Topic Related Spam

Have you noticed that there’s a new and more sophisticated spam that’s out lately? It’s interesting because it’s actually related to the topic in some fashion, to the degree in which you just might leave it alone because it looks like the real thing.

Only it’s not the real thing. You know it for a couple of reasons. One, it’s mostly a one line item, although I did get one that actually had 3 lines strung together. Second, there’s the little squiggly at the end of the message, which I just figured out where it is. Here’s an example:

my grandfather is also a baby boomer and he is also a war veteran~`”

Here’s another one that was actually on a post of mine on writing articles:

sometimes article writing too much time and effort, specially when you are writing lots of stuff~–

Anyway, all of this stuff is spam, and you need to be leery of it. Sometimes it comes with a link in the message, though neither of these did. They do come with some interesting links as the home domain name, though. The first message came from a site that I assume sells USB related items. The second came from something related to male reproductive systems; hey, that’s actually what it said! lol

I’m also starting to see this on a lot of other blogs, and people are responding to this stuff. Yes, it’s tricky. Sometimes it even comes with an image. But let’s be realistic folks If the picture is of a pretty girl but the name says “David”, it’s fake. Also, if the email address and the domain name don’t quite match up, there’s the strong possibility that it’s fake as well. The first one above for the USB stuff was sent from an email address with “brownies” as the domain name. The reproductive system one was sent from something called “kimber.”

I put it out there in case y’all have been receiving the same sort of stuff and either letting it pass or wondering about it just a bit. It’s spam; kill it.

Champion Men’s Mesh Shorts;
click on image

14 thoughts on “Topic Related Spam”

  1. I hate it. But it must work for them, otherwise they wouldn’t do it. I just hope they don’t ruin it for the rest of us, by making Google completely ignore links in blog comments – that would be a problem for do follow blogs.

    1. It’s the reason we have to be vigilant, Klaus, because if we let it go, then that’s exactly what Google will do to us. Man, wouldn’t you just like to round all these folks up and throw icy snowballs at them until they promised never to do it again? lol

  2. The ‘art’ of spamming also evolves Mitch. Like you said, they now are actually topic related. I’ve discovered that these spammers don’t take the time to read your post, but they do take the time to search for other posts from other blogs related to yours and then copy a good comment there and paste it unto yours.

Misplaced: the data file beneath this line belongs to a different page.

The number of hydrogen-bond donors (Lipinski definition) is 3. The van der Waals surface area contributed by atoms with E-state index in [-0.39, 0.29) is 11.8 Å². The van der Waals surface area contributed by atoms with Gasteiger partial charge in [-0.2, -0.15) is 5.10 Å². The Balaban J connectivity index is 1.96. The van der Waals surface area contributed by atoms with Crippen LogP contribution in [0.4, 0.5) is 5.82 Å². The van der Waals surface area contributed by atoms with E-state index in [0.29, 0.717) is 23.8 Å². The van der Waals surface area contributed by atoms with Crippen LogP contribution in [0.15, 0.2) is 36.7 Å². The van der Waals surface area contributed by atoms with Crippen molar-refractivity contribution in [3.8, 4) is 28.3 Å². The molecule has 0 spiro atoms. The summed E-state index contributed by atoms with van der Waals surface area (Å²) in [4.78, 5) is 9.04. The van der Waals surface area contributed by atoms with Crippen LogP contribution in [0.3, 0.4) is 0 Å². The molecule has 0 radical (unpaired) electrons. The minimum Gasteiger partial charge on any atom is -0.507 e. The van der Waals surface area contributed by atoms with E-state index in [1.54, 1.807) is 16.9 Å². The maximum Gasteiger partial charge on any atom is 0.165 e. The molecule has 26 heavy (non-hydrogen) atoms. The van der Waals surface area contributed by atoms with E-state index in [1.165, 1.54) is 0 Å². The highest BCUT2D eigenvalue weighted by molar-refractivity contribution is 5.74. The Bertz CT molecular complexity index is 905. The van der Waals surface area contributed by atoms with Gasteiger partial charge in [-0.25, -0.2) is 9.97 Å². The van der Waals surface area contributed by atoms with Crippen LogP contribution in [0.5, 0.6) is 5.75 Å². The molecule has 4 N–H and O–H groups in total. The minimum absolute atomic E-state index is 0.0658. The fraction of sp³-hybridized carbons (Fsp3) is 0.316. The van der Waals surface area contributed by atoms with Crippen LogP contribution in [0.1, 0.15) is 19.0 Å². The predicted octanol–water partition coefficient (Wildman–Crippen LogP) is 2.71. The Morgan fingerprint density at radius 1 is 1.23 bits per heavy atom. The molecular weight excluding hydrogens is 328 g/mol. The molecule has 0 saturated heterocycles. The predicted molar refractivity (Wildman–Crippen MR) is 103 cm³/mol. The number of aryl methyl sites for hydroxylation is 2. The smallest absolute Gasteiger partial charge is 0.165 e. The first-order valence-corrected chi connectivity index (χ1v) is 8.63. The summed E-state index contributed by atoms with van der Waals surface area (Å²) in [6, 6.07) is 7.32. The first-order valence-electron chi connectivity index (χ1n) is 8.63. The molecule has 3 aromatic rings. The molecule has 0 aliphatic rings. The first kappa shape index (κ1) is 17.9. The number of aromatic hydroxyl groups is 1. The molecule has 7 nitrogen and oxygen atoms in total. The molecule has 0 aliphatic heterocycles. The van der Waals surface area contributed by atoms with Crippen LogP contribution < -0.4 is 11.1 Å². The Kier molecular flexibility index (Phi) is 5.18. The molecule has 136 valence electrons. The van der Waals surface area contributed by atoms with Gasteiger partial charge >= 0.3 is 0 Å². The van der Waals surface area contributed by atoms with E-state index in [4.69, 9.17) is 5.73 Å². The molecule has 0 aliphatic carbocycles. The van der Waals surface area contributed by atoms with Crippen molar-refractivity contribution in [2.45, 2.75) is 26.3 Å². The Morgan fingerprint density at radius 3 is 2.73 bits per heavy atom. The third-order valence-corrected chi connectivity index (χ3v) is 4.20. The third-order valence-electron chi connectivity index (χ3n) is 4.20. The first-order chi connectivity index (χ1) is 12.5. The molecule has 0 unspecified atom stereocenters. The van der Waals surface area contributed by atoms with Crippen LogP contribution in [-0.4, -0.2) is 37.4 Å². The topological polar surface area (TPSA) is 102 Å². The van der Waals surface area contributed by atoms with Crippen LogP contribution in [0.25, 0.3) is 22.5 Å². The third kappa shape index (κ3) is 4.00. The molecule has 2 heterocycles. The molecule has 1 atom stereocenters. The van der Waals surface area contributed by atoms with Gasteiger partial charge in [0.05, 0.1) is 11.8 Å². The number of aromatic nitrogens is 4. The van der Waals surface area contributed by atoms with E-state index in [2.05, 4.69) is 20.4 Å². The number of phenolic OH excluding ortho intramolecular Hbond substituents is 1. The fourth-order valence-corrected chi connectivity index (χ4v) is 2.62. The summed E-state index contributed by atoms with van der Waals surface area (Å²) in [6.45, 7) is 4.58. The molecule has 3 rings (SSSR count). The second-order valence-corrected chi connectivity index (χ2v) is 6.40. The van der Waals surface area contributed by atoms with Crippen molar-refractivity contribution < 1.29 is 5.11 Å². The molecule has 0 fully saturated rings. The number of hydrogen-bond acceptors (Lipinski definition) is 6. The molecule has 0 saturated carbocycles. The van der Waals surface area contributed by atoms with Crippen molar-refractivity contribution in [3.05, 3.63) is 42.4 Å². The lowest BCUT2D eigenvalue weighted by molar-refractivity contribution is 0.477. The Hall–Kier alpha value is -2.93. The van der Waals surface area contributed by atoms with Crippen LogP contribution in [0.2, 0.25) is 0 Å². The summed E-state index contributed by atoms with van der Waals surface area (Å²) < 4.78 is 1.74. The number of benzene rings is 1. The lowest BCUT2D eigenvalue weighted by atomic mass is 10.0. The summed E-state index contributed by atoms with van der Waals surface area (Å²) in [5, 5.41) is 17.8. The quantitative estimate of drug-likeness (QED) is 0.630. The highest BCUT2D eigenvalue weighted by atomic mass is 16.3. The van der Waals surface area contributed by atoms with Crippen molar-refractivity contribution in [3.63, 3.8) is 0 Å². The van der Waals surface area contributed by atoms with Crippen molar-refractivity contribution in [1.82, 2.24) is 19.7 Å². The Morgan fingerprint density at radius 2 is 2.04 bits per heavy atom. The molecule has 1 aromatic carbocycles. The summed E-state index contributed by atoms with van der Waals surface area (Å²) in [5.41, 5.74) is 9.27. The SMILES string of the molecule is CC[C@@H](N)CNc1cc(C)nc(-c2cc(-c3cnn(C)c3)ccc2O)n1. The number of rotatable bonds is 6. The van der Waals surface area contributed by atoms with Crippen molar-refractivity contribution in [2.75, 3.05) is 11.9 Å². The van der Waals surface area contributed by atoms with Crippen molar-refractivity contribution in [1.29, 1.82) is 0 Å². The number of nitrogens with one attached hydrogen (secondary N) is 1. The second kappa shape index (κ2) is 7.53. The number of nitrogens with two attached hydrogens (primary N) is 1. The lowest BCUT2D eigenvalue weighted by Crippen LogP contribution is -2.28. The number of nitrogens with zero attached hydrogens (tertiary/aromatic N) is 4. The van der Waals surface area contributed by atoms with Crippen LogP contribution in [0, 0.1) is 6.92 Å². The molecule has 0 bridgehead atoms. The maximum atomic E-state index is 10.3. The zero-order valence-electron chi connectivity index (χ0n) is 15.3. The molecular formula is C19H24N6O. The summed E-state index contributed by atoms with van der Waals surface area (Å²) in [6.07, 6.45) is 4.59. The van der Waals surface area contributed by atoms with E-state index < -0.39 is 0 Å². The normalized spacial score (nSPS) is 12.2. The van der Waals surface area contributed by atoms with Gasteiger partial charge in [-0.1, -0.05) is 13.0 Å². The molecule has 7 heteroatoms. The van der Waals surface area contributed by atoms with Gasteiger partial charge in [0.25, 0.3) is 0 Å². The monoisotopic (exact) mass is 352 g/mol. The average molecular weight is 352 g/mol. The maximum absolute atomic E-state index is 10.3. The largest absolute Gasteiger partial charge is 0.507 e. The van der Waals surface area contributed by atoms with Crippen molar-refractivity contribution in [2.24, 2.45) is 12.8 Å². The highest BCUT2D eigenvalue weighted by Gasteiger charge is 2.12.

Should you find a suspicious comment, try copying it and pasting it on google. Chances are you are going to find 2 or more word for word copies of the same phrase or comment somewhere else. These, not counting perhaps several others which google have yet to index. 😉

    1. That’s a very good idea, James. I do that in checking to see if my content has been stolen every once in awhile, but I hadn’t thought about it beyond that. Thanks for the suggestion.

  3. Man,
    Some of them look so authentic and ‘interest-driven’ like, that I in fact approve them. Many times, I go back and delete them after several days… generally, after seeing the target link that points to affiliate landing pages etc.

    1. It’s very sneaky stuff, Ajith, and I approved the first one I got before I started thinking about it more.

  4. As Klaus said, it must be working to some degree. I see the same Referrers showing up day after day. Some of them never leave a comment; they’re just lurking. It’s creepy.

    1. Actually Charles, they’re not lurking. These are bots that are being sent out looking for topics that relate to the message. If people were really wasting time looking, they wouldn’t be doing it like that.

    1. It’s all about numbers; I wrote a post about spam a while ago when I quoted some stats showing why they do it.

  5. I trashed a pretty girl just the other day. I had a hunch it was spam & I was likely right.

    1. I think you were, Rose. Often the images and the names just don’t add up as well.

  6. Probably I am trashing more than a thousand SPAM messages a day in few of my email accounts, especially for the generic email accounts like webmaster, info, sales. Thats bad, and unfortunately SPAM filters are not really smart.

    1. They’re only as good as they can be, Gordon. I have to say, though, that I’ve been impressed with how Akismet has figured out how to consider many of the messages that I’ve moved to spam as spam, even coming from different users. That’s saving me a lot of time.

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